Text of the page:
When Sir Winston bowed out

On April 7th, 1955, Sir Winston Churchill resigned as Prime Minister. His second term in office, from 1951-1955, was not as dramatic or as prestigious as his wartime stint from 1940-1945, but it witnessed major and beneficial changes to his country.

In 1950, exhausted by continued deprivation and rationing, the voters had cut the Labour majority of 146 down to 5. Twenty months later when Atlee called a snap election to improve his majority, they returned Churchill’s Conservatives instead, with a majority of 17.

There were many foreign policy issues to contend with, such as the Mau Mau terrorism in Kenya and the Communist insurgency in Malaya. And Churchill was determined to retain and strengthen the US-UK partnership. In 1947 he’d said "let Europe arise" but "we shall allow no wedge to be driven between Britain and the United States". He supported a European unity with the UK and US as friendly sponsors outside it.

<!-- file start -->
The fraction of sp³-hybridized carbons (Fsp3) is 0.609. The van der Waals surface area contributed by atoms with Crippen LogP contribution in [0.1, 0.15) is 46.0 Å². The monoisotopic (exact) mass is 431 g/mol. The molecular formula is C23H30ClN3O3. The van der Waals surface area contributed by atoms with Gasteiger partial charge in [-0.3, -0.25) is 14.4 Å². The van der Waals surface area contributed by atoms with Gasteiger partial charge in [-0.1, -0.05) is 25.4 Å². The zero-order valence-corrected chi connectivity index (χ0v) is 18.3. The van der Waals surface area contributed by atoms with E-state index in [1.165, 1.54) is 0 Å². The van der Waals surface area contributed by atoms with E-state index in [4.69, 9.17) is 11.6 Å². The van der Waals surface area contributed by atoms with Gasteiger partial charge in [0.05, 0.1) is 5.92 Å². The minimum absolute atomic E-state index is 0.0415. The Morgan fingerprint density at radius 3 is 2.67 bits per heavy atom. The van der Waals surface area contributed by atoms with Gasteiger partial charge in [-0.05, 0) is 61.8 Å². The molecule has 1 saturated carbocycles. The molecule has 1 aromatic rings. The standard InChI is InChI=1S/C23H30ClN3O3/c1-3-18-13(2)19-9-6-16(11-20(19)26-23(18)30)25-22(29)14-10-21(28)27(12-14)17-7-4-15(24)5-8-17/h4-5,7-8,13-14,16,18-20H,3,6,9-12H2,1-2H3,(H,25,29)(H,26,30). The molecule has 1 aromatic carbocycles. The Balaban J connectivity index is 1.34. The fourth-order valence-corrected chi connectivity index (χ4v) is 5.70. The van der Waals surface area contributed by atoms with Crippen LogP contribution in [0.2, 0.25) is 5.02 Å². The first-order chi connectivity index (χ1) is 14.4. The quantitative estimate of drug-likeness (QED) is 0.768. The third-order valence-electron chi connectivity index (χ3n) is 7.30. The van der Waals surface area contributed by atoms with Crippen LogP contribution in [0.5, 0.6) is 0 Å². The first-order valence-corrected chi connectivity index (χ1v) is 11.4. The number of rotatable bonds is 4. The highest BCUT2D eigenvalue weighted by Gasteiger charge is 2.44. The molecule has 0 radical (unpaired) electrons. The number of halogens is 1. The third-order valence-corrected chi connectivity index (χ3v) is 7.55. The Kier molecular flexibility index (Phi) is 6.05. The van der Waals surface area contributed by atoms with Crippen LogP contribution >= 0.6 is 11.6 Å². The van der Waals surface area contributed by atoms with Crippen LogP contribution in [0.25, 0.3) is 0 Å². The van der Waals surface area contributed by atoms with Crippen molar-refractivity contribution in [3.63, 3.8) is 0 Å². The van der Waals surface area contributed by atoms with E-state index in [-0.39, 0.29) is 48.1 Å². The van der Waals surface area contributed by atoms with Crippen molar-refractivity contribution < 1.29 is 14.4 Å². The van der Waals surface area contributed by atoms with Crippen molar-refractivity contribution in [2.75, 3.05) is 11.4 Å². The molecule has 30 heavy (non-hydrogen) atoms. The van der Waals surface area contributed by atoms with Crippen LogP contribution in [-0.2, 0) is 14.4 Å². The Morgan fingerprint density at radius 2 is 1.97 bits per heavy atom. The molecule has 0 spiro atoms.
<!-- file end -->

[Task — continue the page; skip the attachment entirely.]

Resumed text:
On the domestic front his government finally ended rationing and licensing, and the shortages also ended. More of the wartime regulations were removed, including the much-disliked Identity Cards. Perhaps the most remarkable achievement of his administration came in house building. Churchill was pragmatic. The country needed new houses to replace those destroyed in the war, and the Labour government had failed to build enough. Macmillan was appointed to deliver an announced target of building 300,000 houses a year. The target was met a year early.

The economy boomed as exports soared and new factories were built. This led to near full employment, and rising consumer demand. Living standards improved, and people felt better off and put the war behind them. When Churchill’s failing health finally led him to leave office on this day 64 years ago, he could do so confident that his government had done much to “set the people free,” - words from an election speech that still resonates:

“The Socialist planners have miscalculated and mismanaged everything they have touched. By their restrictions they make scarcity; and when scarcity comes they call for more restrictions to cure it. They keep the British bulldog running round after his own tail till he is dizzy and then wonder that he cannot keep the wolf from the door."